Until its road connection to the mainland in 1957, Marken was an island in the Zuider Zee, and pretty much a closed community, supported by a small fishing industry. Today, it mainly lives off its tourist industry, and can get pretty busy on summer weekends, though it’s of the day-tripping, coach-driven variety, and when the crowds have left, or out of season, it’s a rather special place, very peaceful and remote, despite being within just a few miles of Amsterdam’s urban sprawl.
Marken is a small island village in the IJsselmeer. It´s easy to get there from Amsterdam (or via Volendam) and it´s a nice daytrip if you want to see a traditional Dutch fishing village. If you visit Marken as a daytrip from Amsterdam you will feel you are in a different world and century.
Marken is most interesting for its green painted houses on the Dyke, its traditional religious isolationisme, its strong football team and its expensive tourist shops.
For some time during the later 19th and early 20th centuries, Marken and its inhabitants were the focus of considerable attention by folklorists, ethnographers and physical anthropologists, who regarded the small fishing town as a relic of the traditional native culture that was destined to disappear as the modernization of the Netherlands gained pace. Among them was Johann Friedrich Blumenbach who examined a skull from the island of humans which he called Batavus genuinus; and was the Belgian painter Xavier Mellery who stayed in Marken at the request of Charles De Coster. Mellery was asked to perform illustrative work and delivered several intimist works.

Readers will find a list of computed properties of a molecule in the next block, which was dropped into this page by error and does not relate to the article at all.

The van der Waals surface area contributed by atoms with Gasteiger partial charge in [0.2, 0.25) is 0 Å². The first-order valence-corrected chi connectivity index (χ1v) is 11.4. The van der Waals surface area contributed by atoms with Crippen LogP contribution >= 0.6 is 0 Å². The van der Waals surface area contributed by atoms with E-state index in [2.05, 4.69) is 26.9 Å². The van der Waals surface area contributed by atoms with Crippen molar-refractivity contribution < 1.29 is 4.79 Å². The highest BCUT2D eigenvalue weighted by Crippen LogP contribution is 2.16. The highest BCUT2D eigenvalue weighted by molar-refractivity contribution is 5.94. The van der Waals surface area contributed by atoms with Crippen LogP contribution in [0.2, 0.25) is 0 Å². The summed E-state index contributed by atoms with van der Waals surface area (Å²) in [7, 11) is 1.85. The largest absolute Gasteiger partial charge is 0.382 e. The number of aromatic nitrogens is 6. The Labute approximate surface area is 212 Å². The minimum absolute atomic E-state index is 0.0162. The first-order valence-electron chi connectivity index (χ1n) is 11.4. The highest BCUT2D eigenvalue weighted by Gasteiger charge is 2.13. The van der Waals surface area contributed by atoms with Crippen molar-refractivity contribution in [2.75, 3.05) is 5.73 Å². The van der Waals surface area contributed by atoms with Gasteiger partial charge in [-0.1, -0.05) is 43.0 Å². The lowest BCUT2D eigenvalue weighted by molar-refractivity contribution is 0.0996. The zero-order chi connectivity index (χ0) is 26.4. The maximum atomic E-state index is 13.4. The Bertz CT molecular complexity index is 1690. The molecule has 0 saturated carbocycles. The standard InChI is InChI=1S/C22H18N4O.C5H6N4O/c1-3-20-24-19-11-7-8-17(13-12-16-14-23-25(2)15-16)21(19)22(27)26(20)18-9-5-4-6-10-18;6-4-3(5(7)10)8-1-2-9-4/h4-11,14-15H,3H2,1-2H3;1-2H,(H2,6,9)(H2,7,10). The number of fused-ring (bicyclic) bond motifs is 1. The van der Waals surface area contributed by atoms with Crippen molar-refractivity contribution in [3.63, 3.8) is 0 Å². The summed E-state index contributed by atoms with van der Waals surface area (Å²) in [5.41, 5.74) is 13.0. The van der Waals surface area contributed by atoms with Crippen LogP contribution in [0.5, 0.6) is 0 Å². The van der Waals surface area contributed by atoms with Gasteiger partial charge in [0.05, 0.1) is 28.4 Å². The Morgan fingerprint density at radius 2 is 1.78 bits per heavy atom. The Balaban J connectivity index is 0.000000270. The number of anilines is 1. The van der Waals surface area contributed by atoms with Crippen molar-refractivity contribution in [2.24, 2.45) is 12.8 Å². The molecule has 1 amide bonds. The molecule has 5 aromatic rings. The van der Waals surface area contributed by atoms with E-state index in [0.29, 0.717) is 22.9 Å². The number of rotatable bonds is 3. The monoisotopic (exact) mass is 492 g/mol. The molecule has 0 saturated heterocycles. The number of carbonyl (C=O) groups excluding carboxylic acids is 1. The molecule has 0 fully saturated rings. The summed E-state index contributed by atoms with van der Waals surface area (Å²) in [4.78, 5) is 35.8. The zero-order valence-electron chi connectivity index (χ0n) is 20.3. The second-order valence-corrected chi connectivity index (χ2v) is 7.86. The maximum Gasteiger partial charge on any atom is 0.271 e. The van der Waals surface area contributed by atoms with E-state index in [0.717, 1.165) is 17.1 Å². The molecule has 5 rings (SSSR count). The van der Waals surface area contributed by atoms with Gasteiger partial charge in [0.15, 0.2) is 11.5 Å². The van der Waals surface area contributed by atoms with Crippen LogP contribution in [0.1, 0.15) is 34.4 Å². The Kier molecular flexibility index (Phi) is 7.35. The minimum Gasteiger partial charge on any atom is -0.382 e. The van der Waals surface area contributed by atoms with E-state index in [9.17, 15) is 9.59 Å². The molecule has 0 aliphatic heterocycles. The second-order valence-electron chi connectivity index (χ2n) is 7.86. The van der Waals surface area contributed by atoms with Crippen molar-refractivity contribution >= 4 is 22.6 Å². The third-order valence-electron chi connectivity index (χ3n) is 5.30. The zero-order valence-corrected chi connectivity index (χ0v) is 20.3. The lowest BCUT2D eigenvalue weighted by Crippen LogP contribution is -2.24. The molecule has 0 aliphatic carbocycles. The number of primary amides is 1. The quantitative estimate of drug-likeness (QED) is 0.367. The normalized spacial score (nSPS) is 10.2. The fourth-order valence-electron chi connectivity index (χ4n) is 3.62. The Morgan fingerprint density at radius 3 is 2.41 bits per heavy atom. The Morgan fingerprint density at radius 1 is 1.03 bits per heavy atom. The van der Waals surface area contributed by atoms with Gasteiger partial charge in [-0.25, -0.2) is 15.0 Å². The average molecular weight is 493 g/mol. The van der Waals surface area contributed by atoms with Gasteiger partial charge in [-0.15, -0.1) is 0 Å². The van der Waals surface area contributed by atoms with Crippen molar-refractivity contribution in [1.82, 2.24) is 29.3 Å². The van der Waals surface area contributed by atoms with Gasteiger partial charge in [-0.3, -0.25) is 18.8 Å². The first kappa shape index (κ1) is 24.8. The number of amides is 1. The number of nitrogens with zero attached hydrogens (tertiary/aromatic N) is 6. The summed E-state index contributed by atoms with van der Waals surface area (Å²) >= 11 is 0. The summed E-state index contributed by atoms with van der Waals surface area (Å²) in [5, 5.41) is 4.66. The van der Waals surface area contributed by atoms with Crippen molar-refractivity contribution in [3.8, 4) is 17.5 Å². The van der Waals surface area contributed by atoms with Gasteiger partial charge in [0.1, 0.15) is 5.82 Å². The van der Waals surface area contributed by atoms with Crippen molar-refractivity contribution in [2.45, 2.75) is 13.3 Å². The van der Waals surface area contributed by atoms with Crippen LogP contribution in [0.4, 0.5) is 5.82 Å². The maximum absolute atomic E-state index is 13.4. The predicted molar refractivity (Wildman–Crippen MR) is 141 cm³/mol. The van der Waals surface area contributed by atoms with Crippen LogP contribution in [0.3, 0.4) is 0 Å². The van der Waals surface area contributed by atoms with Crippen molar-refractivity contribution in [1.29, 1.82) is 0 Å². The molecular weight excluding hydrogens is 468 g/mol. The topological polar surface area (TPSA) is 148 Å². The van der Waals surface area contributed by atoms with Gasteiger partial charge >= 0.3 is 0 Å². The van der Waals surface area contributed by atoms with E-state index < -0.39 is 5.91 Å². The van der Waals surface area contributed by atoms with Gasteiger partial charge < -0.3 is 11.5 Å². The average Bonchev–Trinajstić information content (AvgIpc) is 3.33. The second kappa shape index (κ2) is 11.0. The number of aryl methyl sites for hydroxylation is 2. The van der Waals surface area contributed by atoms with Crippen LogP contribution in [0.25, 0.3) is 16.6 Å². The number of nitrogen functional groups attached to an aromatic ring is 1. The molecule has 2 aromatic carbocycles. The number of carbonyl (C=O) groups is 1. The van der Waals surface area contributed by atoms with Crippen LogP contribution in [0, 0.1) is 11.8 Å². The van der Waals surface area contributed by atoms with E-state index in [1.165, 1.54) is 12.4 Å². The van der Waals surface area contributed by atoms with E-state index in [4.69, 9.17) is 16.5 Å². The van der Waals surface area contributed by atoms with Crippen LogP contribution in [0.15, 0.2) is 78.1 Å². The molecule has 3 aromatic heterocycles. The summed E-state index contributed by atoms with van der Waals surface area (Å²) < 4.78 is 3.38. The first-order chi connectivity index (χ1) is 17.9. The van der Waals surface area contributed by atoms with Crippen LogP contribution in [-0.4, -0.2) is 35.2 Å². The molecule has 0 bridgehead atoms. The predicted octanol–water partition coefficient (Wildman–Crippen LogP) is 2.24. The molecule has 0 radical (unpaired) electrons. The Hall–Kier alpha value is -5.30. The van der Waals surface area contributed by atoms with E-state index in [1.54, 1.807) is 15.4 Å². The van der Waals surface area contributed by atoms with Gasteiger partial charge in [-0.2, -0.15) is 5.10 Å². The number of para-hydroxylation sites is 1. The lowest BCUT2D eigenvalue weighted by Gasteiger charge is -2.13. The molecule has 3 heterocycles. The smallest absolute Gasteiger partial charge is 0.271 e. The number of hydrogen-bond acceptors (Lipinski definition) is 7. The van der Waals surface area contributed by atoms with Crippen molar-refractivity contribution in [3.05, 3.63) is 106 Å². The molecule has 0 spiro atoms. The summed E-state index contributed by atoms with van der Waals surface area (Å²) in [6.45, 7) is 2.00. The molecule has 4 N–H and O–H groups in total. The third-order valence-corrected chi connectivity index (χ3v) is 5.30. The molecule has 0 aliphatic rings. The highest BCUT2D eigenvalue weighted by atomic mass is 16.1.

The projects of Cornelis Lely was to incorporate the island into the markerwaard. The dike, built in 1941 in the north, is the first phase of that project which was stopped by the war.
In 1983, the Marker Museum about the history of the island was opened.
Marken was a separate municipality until 1991, when it was merged into Waterland.
Floods in this little village were regular and often disastrous. To protect their belongings and themselves from the water, the inhabitants created artificial dwelling hills on which they build their houses. As fishery became the main economic activity, the population grew rapidly. When the Afsluitdijk was finished in 1932, and the Zuiderzee became the fresh water IJsselmeer with no access to the sea, fishery activities came to an end. When the dike between Marken and the mainland was closed in 1957, Marken wasn’t even a real island anymore. Nevertheless, the village still has the looks and feel of a fishermen’s town and an island. For over a century, it has drawn in visitors who wanted a glance at its traditional costumes and picturesque houses.
How to get there?
The N518 connects Marken to nearby Monnickendam. There, it connects to the N247. If you’re coming from Amsterdam, take the A10 and then follow the N247 and N518 to Marken.
- Bus 311 runs from Amsterdam to Marken and back, and passes through Broek in Waterland and Monnickendam.
- Bus 610 connects Marken to Volendam.
In the main tourist season, 24 March – 6 November, there’s also a ferry connection to Volendam, which leaves about once in 30 to 45 minutes.